Lesser status for college degrees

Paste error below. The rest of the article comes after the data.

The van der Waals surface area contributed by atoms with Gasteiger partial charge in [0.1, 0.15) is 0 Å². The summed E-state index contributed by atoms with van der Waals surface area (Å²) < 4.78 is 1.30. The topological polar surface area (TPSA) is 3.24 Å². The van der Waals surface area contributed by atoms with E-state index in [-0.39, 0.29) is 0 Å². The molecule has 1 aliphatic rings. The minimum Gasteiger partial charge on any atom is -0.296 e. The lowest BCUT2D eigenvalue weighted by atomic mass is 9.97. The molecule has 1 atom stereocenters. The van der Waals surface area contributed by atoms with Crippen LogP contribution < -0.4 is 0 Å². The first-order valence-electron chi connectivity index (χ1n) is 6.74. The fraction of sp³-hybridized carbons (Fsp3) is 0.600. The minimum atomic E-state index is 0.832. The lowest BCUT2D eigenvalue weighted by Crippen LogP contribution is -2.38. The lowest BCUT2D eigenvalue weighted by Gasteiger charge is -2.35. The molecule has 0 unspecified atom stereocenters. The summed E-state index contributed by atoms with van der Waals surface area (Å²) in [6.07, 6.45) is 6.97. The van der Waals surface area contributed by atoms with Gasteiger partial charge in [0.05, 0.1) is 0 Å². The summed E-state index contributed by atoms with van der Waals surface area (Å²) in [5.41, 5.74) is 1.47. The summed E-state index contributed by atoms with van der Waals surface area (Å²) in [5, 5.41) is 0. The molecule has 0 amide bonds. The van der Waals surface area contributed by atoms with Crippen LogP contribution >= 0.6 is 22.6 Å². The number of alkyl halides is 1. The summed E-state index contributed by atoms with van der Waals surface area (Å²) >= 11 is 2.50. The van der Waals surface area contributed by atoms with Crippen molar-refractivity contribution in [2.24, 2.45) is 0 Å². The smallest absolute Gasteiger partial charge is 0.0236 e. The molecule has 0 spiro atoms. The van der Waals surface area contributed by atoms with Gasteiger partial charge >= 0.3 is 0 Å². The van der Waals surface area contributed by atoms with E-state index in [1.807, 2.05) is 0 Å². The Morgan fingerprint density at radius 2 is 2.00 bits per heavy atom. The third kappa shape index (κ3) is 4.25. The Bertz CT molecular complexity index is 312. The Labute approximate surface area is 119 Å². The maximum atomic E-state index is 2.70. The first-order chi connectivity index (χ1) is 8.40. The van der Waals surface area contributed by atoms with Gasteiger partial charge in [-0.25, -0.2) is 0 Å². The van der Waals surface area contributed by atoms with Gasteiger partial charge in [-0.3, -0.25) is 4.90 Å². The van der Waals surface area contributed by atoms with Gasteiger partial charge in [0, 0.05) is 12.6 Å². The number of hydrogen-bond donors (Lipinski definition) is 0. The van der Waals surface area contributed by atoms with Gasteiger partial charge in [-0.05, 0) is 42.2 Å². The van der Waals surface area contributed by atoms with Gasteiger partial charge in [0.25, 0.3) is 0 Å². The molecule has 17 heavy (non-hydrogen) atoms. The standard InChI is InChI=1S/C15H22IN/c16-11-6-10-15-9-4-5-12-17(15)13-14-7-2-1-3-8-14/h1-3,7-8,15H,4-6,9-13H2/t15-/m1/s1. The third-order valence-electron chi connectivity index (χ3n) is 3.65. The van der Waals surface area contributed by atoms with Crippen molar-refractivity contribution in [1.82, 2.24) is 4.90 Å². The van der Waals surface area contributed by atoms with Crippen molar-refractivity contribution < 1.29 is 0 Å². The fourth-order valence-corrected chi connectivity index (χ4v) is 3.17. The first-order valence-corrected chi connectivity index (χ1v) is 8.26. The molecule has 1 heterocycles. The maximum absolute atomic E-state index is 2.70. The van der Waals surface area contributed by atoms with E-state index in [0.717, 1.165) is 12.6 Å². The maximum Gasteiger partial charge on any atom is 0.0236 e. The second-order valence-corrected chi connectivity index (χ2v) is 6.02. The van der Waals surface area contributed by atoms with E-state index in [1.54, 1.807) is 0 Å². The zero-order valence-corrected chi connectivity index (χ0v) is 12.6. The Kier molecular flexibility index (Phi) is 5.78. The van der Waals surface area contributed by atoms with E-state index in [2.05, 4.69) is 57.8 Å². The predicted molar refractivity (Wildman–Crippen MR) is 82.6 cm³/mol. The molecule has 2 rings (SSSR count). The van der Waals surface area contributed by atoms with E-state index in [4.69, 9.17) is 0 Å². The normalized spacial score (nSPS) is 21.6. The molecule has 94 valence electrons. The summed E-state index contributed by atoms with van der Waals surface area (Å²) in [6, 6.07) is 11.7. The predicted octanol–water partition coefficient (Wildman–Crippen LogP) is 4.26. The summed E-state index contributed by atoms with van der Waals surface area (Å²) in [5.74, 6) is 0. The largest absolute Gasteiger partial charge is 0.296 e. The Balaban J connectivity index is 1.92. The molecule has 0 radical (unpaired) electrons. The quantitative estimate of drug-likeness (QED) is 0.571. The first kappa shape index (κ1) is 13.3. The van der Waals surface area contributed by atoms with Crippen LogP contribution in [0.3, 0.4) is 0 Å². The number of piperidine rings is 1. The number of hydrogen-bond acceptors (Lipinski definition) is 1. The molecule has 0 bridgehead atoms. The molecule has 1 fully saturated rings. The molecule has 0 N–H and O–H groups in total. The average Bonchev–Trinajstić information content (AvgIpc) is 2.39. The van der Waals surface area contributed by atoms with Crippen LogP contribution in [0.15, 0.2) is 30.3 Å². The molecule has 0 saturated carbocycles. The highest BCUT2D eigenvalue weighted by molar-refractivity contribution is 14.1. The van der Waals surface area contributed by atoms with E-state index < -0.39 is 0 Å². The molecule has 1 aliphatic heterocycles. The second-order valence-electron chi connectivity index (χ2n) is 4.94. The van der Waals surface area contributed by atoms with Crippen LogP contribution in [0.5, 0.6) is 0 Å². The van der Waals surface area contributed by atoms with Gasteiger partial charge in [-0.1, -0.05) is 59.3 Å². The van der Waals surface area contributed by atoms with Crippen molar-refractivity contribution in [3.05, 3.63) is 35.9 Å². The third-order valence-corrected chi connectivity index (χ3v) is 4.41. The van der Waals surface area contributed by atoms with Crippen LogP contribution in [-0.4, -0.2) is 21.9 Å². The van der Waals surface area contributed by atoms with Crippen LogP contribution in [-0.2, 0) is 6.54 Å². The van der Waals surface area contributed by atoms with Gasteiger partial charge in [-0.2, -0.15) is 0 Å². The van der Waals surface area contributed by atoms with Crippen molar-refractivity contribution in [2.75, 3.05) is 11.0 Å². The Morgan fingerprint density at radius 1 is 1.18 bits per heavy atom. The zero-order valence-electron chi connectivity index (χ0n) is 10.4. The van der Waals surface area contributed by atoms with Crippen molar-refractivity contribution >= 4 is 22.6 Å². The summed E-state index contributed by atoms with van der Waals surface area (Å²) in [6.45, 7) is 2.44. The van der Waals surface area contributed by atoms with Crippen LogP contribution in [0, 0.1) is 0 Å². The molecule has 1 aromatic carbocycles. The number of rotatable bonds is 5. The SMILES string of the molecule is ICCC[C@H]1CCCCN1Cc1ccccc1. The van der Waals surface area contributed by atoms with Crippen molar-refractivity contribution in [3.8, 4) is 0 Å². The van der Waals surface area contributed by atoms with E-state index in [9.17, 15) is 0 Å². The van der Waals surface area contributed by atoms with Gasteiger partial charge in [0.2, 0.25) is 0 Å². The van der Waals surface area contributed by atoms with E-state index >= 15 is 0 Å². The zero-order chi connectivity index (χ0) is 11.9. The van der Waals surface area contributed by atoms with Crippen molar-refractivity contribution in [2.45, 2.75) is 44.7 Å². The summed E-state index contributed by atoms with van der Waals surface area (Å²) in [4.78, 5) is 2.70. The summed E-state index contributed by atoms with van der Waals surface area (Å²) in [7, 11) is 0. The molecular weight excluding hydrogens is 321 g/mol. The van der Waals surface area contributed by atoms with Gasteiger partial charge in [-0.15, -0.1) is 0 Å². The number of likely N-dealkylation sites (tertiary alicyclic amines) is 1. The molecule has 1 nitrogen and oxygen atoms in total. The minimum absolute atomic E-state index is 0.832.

Education Minister Anna Diamantopoulou yesterday drew a clear distinction between foreign colleges in Greece and regular universities, noting that the former would not be afforded the same status as the latter, despite the threat of huge fines from the European Commission if Greece fails to grant the same professional rights to graduates of foreign colleges and their counterparts at state universities. «The recognition of professional rights [for foreign colleges] will not be automatic,» Diamantopoulou said as she unveiled her ministry’s program for lifelong learning, aimed at increasing the number of young people pursuing postgraduate studies in Greece. «Professional organizations and the relevant state committee will have the right to ask [graduates] to pursue further studies or to gain some experience in our country before professional rights are granted,» the minister added. The ministry’s program for lifelong learning sets out eight levels of professional qualification and boosts the role of the National Accreditation Center for Continuing Vocational Training (EKEPIS) which will henceforth grant licenses to private colleges, most of which have been set up in Greece as franchises of foreign universities. Last November, Diamantopoulou upset the directors of private colleges with her decision to revoke 33 licenses, which would have permitted the operation of 40 private colleges, following doubts about the legality of the process by which they had been granted. Meanwhile, directors of private colleges in Greece remain in limbo as the government has yet to pass reforms with provisions for the operation of these institutions. According to college owner Manolis Amaryiannakis, «the ministry is taking a huge risk as it tries to satisfy state universities while violating basic principles of European law, such as the freedom of EU citizens to relocate and offer services in member states.»

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